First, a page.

April 21, 2015

What is it?

There is an increasing amount of literature on the importance of emotional intelligence (EI) for physicians in clinical practice from the perspective of the doctor-patient relationship, team leadership and physician well-being and happiness.

Emotional Intelligence is probably best defined as the ability to manage ourselves and relate to others; it is often defined as street smarts or common sense; or our ability to make our way in a complex world. Emotionally intelligent people form strong relationships, communicate effectively, are authentic, develop trust and cope effectively with difficult circumstances….emotionally unintelligent people do not. In contrast to Cognitive Intelligence (IQ), EI can be learned and developed.

As such, it has the potential to influence several important competencies in the practice of medicine, such as interpersonal communication and team-leadership skills. “The interpersonal and communication skills associated with patient satisfaction have been identified as critical factors for patient adherence to medical treatment regimes.”2 As well, physician happiness and well-being impacts the patient-physician relationship and increased patient satisfaction.

EI training can lead to better work/life balance, help physicians build resilience, cope with stress and experience better physical and psychological health. Self- awareness and being aware of their own emotions are crucial for providing good care to others.

Do you need it? Studies on Emotional Intelligence in Medicine

  • Numerous studies have emphasized the importance of emotional intelligence in Medicine. An article in Medical Education 2010, a literature search of articles on emotional intelligence, determined higher EI was reported to positively contribute to the doctor-patient relationship, increased empathy, teamwork, communication skills, stress management, organizational commitment and leadership. It concluded that “measures of EI correlate with many of the competencies that modern medical curricula seek to deliver”. 1
  • In another study, the results indicated that ‘responding to patients’ emotions’ serves in effective patient communication, resulting in patient satisfaction which is an important measurement of quality of care. Learning the skills of emotional intelligence is instrumental in developing the ability to respond to patient’s emotion.2
  • In a study cited in Family Medicine 2002, the key variable that related to patient satisfaction was physician ‘happiness’. The ‘physician’s own happiness transmits across the patient-physician relationship to increased patient satisfaction with care’. Helping physicians increase their level of personal happiness and life satisfaction may be a good starting point for EI coaching and other educational endeavours.3
  • A study of surgical residents stated that surgeons rely on communication and teamleadership skills to care for complex patients and lead multidisciplinary teams of health care professionals. EI is a tool that can be used for team leadership and communication training.4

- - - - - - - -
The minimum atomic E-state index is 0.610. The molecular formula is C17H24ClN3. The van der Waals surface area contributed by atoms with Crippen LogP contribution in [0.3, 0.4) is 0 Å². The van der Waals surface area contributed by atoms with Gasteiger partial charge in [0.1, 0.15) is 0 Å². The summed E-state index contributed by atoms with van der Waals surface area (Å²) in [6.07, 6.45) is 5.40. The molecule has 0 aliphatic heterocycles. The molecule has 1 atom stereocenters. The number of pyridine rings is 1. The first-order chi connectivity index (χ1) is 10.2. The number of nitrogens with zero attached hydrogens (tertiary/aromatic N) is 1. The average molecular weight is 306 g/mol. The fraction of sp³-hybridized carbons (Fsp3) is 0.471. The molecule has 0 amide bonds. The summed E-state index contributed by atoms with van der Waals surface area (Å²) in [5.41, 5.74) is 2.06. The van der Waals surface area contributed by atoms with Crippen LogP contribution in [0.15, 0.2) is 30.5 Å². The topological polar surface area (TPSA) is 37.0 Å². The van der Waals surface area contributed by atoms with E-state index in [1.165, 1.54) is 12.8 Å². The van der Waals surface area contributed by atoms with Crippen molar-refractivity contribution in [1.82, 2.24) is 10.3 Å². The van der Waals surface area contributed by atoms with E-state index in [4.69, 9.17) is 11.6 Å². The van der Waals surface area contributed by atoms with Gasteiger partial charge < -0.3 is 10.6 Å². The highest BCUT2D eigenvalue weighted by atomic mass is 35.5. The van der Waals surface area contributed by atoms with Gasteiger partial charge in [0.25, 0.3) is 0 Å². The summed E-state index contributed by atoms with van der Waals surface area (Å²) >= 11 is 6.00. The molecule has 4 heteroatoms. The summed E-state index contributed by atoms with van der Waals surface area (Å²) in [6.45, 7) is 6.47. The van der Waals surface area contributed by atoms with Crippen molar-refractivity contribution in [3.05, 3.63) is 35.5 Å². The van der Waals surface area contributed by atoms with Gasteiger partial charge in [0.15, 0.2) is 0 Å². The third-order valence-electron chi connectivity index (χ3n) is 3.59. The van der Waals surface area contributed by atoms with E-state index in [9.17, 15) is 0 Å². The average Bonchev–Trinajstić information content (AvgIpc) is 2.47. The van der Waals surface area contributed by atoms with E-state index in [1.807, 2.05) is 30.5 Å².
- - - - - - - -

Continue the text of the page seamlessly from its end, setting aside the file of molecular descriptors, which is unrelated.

Here’s a look at the five Foundations of Emotional Intelligence and the associated skills:

(EQ-i 2.0 Model, Multi Health Systems Inc.)
Self Perception – Emotional Self Awareness, Self Regard, Self Actualization
Self Expression – Emotional Expression, Independence, Assertiveness
Interpersonal – Interpersonal Relationships, Empathy, Social Responsibility
Decision Making – Impulse Control, Reality Testing, Problem Solving
Stress Management – Flexibility, Stress Tolerance, Optimism

What is exciting is that not only can our Emotional Intelligence be measured, but it can be improved, no matter how old you are. The EQ-i 2.0 is psychometric assessment (the first scientifically validated measure of EI) which measures emotional intelligence (EI). The report provides an assessment of the skills of EI. By focusing on the three highest and three lowest skills, through training or coaching, you can leverage your strengths and develop the lower areas. The stronger your Emotional Intelligence, the greater your chances for personal and professional success and well-being.

References and Resources

1. Emotional Intelligence in Medicine: a systematic review through the context of the ACGME competencies; Medical Education 2010: 44: 749-764
2. Responding to Patients’ Emotions: Important for Standardized Patient Satisfaction. Fam Med 2000;32(5):326-30
3. Physician’s Emotional Intelligence and Patient Satisfaction; Fam Med 2002;34(10):750-4
4. The Emotional Intelligence of surgical residents: a descriptive study; The American Journal of Surgery 195 (2008) 5-10
5. The EQ Edge: Emotional Intelligence and Your Success; Steven Stein PH.D and Howard Book, M.D.; Jossey-Bass.
6. Primal Leadership: Realizing the Power of Emotional Intelligence; Daniel Goleman, Richard Boyatzis, Annie McKee; Harvard Business School Press

This article was written by Heather Erhard, Director, Erhard Associates, a management consulting, coaching and training firm dedicated to enhancing individual, team and organizational effectiveness.